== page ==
SBD/January 18, 2011/Media

ESPN Begins Australian Open Coverage Without Analyst Mary Carillo

Carillo reportedly was distressed by ESPN's approach to covering top players
Mary Carillo is not part of ESPN's broadcast team at the Australian Open as the tournament begins this week, and it "doesn't take a leap to surmise that the philosophical difference" between Carillo and ESPN was in Carillo "believing the tone and tenor of ESPN's coverage was closer to cheerleading than reporting," according to Richard Deitsch of Carillo "quietly left ESPN last year during the middle of the U.S. Open," and sources said that she was "distressed by a culture that frowned on critical analysis of the top players on tour, particularly American stars." ESPN Exec VP/Production Norby Williamson said, "Mary, for years, helped build ESPN's tennis coverage and she was a valuable asset which made us very strong. ... She wanted to experiment and do some different things beyond just tennis. The load of the ESPN tennis was not allowing her to do that." Williamson added, "Given everything she had done for ESPN and the high level she had given us, if that was what she wanted to do, of course we would accommodate her. But it's very hard to replace a Mary Carillo." Williamson said that he "did not have direct conversations with Carillo on tennis philosophy." She will continue to call tennis on CBS and NBC, as well as contribute to HBO's "Real Sports." Deitsch wrote no sport "does conflicts quite like tennis," and that has "morphed today into ESPN's Mary Joe Fernandez interviewing a player (Roger Federer) represented by her IMG agent husband." ESPN analyst Patrick McEnroe "makes a six-figure salary from the USTA, which puts him in a tricky situation when questions come up yearly about the U.S. Open scheduling and the stadium's need for a roof." It is "hard to believe such flagrant conflicts would be permitted in other sports" (, 1/17).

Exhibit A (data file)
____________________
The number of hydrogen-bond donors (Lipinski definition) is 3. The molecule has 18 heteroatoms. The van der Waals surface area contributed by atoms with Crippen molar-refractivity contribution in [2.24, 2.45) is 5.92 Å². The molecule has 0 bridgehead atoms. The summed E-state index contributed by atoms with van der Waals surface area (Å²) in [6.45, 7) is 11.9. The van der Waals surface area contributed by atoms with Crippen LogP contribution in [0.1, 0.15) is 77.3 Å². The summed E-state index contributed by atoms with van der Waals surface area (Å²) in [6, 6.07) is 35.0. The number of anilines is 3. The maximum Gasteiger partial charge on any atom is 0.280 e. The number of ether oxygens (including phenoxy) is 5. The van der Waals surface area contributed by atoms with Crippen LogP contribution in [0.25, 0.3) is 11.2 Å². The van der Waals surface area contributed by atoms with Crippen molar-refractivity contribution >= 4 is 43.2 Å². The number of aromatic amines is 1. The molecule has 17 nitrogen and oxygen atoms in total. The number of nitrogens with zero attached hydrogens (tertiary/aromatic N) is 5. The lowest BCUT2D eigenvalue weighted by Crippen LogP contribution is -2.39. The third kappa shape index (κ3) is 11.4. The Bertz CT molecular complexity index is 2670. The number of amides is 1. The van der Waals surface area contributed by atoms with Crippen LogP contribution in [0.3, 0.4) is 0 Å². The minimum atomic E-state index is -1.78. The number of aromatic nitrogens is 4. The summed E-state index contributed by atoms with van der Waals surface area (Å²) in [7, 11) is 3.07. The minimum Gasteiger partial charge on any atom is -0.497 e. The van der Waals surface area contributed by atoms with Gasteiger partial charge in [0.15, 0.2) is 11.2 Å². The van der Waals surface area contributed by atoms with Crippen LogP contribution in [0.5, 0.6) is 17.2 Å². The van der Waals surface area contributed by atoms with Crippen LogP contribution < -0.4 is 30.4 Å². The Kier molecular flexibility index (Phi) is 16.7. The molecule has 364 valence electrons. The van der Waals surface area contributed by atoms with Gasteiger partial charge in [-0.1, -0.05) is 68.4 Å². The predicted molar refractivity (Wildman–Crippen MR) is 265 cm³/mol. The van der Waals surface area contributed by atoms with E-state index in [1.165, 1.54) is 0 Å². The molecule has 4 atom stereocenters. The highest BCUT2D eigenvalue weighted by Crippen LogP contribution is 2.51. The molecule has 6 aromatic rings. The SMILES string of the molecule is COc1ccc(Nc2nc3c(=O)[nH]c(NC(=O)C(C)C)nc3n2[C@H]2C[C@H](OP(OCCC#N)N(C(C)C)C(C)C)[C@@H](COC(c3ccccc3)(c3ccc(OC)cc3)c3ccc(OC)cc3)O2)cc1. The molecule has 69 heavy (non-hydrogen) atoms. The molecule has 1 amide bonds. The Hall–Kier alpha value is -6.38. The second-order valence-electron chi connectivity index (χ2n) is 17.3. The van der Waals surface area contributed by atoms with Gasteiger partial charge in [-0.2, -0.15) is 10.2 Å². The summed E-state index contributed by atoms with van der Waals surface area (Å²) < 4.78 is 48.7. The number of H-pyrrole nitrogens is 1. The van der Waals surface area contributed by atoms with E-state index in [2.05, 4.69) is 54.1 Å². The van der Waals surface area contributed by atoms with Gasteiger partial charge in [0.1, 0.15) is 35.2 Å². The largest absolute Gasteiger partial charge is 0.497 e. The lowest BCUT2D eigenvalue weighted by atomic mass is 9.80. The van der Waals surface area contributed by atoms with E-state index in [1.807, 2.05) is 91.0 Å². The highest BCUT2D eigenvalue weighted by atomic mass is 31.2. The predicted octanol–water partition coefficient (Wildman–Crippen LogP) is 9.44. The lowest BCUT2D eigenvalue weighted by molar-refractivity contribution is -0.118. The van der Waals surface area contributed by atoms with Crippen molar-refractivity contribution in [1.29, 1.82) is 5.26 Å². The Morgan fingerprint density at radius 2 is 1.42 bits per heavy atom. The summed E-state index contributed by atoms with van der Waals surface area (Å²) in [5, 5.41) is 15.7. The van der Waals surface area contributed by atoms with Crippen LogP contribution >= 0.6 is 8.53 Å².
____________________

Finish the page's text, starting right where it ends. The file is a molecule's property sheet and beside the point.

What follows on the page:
: MULTICHANNEL NEWS' Mike Reynolds noted Rafael Nadal is attempting to "win the Australian Open and thus hold all four of tennis' major titles at once," and such a run "figures to boost ESPN2's Nielsens, despite the 16-hour difference between Australia and the East Coast in the U.S. and 19 hours to the Pacific time zone." ESPN2 "plans a record 124 live hours, plus nearly 50 additional afternoon encores, the most in its 27-year history with the Australian." Coverage "will be enhanced by ESPN2's use of the 'spider cam' it unveiled at Ashe Stadium at the 2010 U.S. Open." "will offer 600 live hours, with users choosing between matches on seven courts," and "all of that action is available on-demand after their completion." Meanwhile, Tennis Channel is "scheduled to present close to 30 hours of live match play over the fortnight, beginning with the initial day of play through the singles quarterfinals, doubles championships and mixed-doubles final." The network will offer 70 total hours of live and encore coverage (, 1/16).

OUT OF LINE: The AAP's Robert Grant reported a New Zealand TV journalist yesterday "again disrupted" Maria Sharapova's post-match media conference, marking the "third time the man has appeared when she has been scheduled to speak during the past two weeks." Last weekend, the man "asked her if she spent time with compatriot Anna Kournikova and frequented a club for 'hot Russians.'" Sharapova: "You're the guy from New Zealand, huh? Oh God, you're stalking me!" The journalist jokingly replied, "It's not stalking if you love someone." Australian Open officials "were yet to decide on whether to caution the man" (AAP, 1/17).
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